Jennifer S. Tuttle, Ph.D.
Dorothy M. Healy Professor of Literature and Health
Professor of English
Director, Maine Women Writers Collection
Co-founder and affiliated faculty, Women's and Gender Studies Program
Ludcke Chair of Liberal Arts and Sciences, 2021-22
Jennifer Tuttle teaches courses on literature and health studies, US literature and culture, women's writing, and the US West. Holding an endowed chair in literature and health, she designs courses, pursues scholarship, and develops curricular and programming initiatives that integrate the health sciences and the humanities at UNE. As the Dorothy M. Healy Professor, she is also director of the Maine Women Writers Collection. Beyond UNE, she was a longtime editor of Legacy: A Journal of American Women Writers.
Central to Dr. Tuttle's research is scholarship drawing on archival sources as well as the study of archives themselves. Much of her work engages in the recovery of texts, writers, and perspectives that are absent from or obscured by the historical record. She is editor of the first recovered edition of Charlotte Perkins Gilman’s 1911 western The Crux (2002) and co-editor of two additional books on Gilman, a collection of her letters (2009) and a volume of critical essays (2011). Dr. Tuttle has been at the forefront of recent scholarly efforts to illuminate the western orientation of New England-born Gilman. Her published essays on Gilman as well as on authors Edith Maude Eaton, María Amparo Ruiz de Burton, Owen Wister, and S. Weir Mitchell, M.D. explore intersections among race, gender, medical discourse, and western literary studies, and her article on Elizabeth Stuart Phelps's letters to Dr. Mitchell illuminates issues of gender and professionalization in the late-19th-century doctor-patient dyad as well as the problem of women's invisibility in archives. Her current book project, Unsettled Empire: American Nervousness in California Women’s Writing, challenges the narrow archive of sources and the colonizer’s perspective that have shaped the prevailing narrative of California’s history as a site of regeneration for the neurasthenic East.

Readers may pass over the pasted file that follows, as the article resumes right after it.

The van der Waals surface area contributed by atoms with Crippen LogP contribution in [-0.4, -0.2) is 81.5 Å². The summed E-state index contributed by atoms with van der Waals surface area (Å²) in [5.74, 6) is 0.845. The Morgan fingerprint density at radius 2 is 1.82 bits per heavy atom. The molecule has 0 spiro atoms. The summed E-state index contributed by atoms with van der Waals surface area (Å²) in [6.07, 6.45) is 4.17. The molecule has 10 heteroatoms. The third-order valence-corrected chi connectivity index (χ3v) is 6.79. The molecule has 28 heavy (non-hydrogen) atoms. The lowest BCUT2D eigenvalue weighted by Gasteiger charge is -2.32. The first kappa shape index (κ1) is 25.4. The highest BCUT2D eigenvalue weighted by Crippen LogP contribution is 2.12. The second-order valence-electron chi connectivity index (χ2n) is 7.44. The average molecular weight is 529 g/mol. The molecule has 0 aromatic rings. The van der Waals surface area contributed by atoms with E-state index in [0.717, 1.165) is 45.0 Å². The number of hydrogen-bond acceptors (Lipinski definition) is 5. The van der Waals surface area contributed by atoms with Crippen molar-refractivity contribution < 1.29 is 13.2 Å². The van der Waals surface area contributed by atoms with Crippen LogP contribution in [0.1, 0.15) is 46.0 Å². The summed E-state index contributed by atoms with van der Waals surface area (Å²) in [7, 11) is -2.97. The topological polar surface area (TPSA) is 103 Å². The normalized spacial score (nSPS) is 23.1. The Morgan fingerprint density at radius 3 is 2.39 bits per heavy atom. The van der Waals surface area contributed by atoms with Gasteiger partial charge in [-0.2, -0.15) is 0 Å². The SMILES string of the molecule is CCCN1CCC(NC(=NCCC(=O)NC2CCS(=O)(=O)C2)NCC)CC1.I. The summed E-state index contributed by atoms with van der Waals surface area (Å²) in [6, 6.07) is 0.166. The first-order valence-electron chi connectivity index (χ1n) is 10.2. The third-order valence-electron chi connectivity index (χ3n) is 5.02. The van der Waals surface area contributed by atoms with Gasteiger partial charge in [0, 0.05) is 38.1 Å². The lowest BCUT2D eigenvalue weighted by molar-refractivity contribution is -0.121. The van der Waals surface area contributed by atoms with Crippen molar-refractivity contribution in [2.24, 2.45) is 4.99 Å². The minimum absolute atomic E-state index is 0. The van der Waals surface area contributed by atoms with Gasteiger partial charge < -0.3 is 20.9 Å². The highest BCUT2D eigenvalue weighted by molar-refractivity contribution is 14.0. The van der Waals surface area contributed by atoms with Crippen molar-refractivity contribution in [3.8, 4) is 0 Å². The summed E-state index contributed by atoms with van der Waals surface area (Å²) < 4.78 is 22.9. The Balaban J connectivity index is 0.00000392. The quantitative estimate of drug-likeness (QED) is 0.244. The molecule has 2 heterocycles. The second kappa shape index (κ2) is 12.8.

Professor Tuttle is the recipient of myriad awards for her work as a scholar and teacher. These include her designation as the 2021-22 Ludcke Chair of Liberal Arts and Sciences for outstanding achievement as a scholar-teacher; Distinguished Alumna of the University of California, San Diego Department of Literature; the Kenneally Cup Award for Distinguished Academic Service to UNE; the Schachterle Prize, awarded by the Society for Literature, Science, and the Arts for the best new essay on literature and science (for “Rewriting the West Cure”); and several nominations--for the Modern Language Association's Morton N. Cohen Award for a Distinguished Edition of Letters (for The Selected Letters of Charlotte Perkins Gilman), for both the Debra J. Summers Memorial Award for Teaching Excellence (UNE/Biddeford Campus) and the Mary Rines Thompson Award for Teaching Excellence (UNE/Portland Campus), and for the ULead Excellence in Academic Advising Award.
As the former faculty mentor for the UNE Generation Action Club (Planned Parenthood campus chapter), Professor Tuttle loves working with students both in and outside of class.
Writing, Revolution, and Resistance in US Literature (ENG 200)
Who and What is an American? Reimagining US Literature (ENG 201)
The Captivity Narrative (ENG 235)
Women of the West (ENG 235)
Women's YA Dystopias (ENG 235)
Writing and Women's Health (ENG 310)
Madness in Literature (ENG 326)
Patient Narratives (ENG 326)
Women’s Detective Fiction (ENG 335)
Humanities Seminar: Slavery in the Land of the Free (ENG 412)
Introduction to Women’s and Gender Studies (WGST 200)
Directed studies according to student interest
“Unsettled Empire: American Nervousness in California Women’s Writing” (book manuscript in process)